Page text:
Football Ramble Presents: Upfront: Euro 2022 Guide | Stak podcasts
Between the Ears: In the Footsteps of Beryl the Boot (Radio 3) | BBC Sounds
Good Ship Brewdog | BBC Sounds
The women’s Euros are starting on Wednesday! I’m not about to start a Mexican wave, but it is exciting. Lots of football being played by lots of women, in stadiums from Wembley to that of, um, Rotherham United FC.
The why-not-bigger? stadium question was discussed with clarity and balance early in the first Euro 2022 episode of Upfront, the longstanding women’s football show from Football Ramble, which recently celebrated its 15th birthday. It had reason to twirl a few rattles. Having started as a kitchen-based podcast, it’s now one of the world’s biggest independent football brands, with an occasional live theatre show and a number of spin-off series, Upfront being one. All are worth a listen, though I’d prefer it if each podcast had its own feed. Trying to find what you’re looking for among all the different Ramble-ings can be tricky. And some of us are only here for the women.
Anyway, Upfront hosts Flo Lloyd-Hughes, Rachel O’Sullivan and Chloe Morgan are entertaining and informed company with a great rapport. Lloyd-Hughes is the mad enthusiast (be warned, if listening with kids, she drops the F-word in her opener for the Euro guide), O’Sullivan the well-researched fact-monger (she also runs the Girls on the Ball website), while Morgan, goalie for Crystal Palace women, brings the pro’s eye. All know what they’re talking about, making you enthusiastic even when you’re not completely across the details of what they’re discussing.
Personally – and I feel this when England’s men play football, too – I could do without the “it’s coming home” nonsense, but madly over-pumped, nationalist hype aside, I loved the analysis of the different teams, the chat about whether friendlies are important or how much a team spirit matters (let’s all give French coach Corinne Diacre some side-eye about that one). Football, like all cultural pursuits, is endlessly fascinating when unpicked and explained by people who know what they’re talking about. Upfront will be out three times a week during the tournament, with a special podcast released immediately after every England game. And if that’s not enough for you, the Guardian is launching a weekly podcast hosted by broadcaster Faye Carruthers and their excellent football writer Suzanne Wrack; 5 live and BBC Sounds are providing match commentary and a daily podcast; and TalkSport (featuring Lloyd-Hughes) will also be all over everything.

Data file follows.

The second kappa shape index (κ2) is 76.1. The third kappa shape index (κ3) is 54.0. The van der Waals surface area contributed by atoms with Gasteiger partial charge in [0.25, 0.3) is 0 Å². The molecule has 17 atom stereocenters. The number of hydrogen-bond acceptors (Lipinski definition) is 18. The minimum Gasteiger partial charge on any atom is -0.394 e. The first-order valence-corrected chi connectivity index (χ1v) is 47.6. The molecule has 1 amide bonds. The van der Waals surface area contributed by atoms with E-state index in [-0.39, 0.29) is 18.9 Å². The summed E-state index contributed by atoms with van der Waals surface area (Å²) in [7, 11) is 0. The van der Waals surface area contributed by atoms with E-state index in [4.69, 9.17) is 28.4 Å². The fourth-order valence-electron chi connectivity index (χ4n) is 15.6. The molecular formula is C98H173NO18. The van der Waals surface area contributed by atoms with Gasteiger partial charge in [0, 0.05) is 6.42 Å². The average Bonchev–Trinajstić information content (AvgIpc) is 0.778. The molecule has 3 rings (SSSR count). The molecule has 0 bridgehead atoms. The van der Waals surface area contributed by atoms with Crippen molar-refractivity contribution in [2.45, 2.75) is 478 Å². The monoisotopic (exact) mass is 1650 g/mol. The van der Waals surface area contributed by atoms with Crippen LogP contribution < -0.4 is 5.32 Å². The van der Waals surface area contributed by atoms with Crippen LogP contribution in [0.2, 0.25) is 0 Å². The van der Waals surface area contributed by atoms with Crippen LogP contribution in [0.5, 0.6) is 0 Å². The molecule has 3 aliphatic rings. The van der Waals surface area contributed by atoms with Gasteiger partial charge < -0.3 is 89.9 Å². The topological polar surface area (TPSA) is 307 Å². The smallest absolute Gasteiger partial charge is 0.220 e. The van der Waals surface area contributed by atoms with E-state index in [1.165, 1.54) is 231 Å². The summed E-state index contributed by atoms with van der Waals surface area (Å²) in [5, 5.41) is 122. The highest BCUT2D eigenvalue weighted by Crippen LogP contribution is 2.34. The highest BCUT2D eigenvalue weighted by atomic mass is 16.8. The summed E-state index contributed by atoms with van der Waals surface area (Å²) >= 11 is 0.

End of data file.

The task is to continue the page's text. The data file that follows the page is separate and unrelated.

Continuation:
Perhaps such footie chatter is your idea of audio hell? If so, let me recommend this week’s Between the Ears, on Radio 3 tomorrow. In the Footsteps of Beryl the Boot is a listening delight, telling, as it does, the story of Beryl Mortimer, expert foley artist for numerous British films between the 1950s and 90s, including Lawrence of Arabia, 2001: A Space Odyssey, several Bond films and Welcome to Sarajevo. A foley artist is the technician who recreates the accompanying sound effects for a film, from the swish of a fancy coat to a camel chomping on its lunch. Beryl was, it was agreed, the original and best.
Wonderful production by Falling Tree’s Hannah Dean combines archive with new interviews, and takes exceptional, and highly appropriate, care over the sound. As a side note, Falling Tree productions also made three recent Afterwords for Radio 3, on Muriel Spark, Chinua Achebe and Thich Nhat Hanh. More traditional than a Between the Ears soundscape, these were also excellent programmes, providing a full and nuanced portrait of each of these interesting, unique writers.
Oh look, here’s another investigative podcast series! BBC Scotland’s Good Ship Brewdog sees journalist Myles Bonnar take an in-depth, six-episode look at Brewdog, the world-beating Scottish beer company that sprang into being in 2007. Bonnar has already made a Disclosure documentary for the BBC about the company, which prides itself on making good quality craft beer and in shaking up the drinks establishment while doing so, through stunts such as putting bottles inside stuffed squirrels. An impressive amount of interviewees – bar staff, brewers, marketing types, drinks journalists, punters who have bought shares – come on to the podcast to say the same thing: they loved the idea of Brewdog but then found themselves upset by its PR lies and treatment of staff, especially the behaviour of co-founder James Watt. “The single biggest shared experience of former staff is a residual feeling of fear,” reported a 2021 open letter from more than 100 former employees. Interestingly, those who speak on record to Bonnar start receiving troubling phone calls and what they interpreted as legal threats…
We’ve all met people like Watt: as soon as you hear the phrase “it was a bit like being in a cult”, you know where you are. Any company that boasts AGMs or away-days where the chief executive is worshipped like a demigod in pre-washed jeans is always heading for a fall. And later, these days, an interesting, bingeable podcast. Cheers!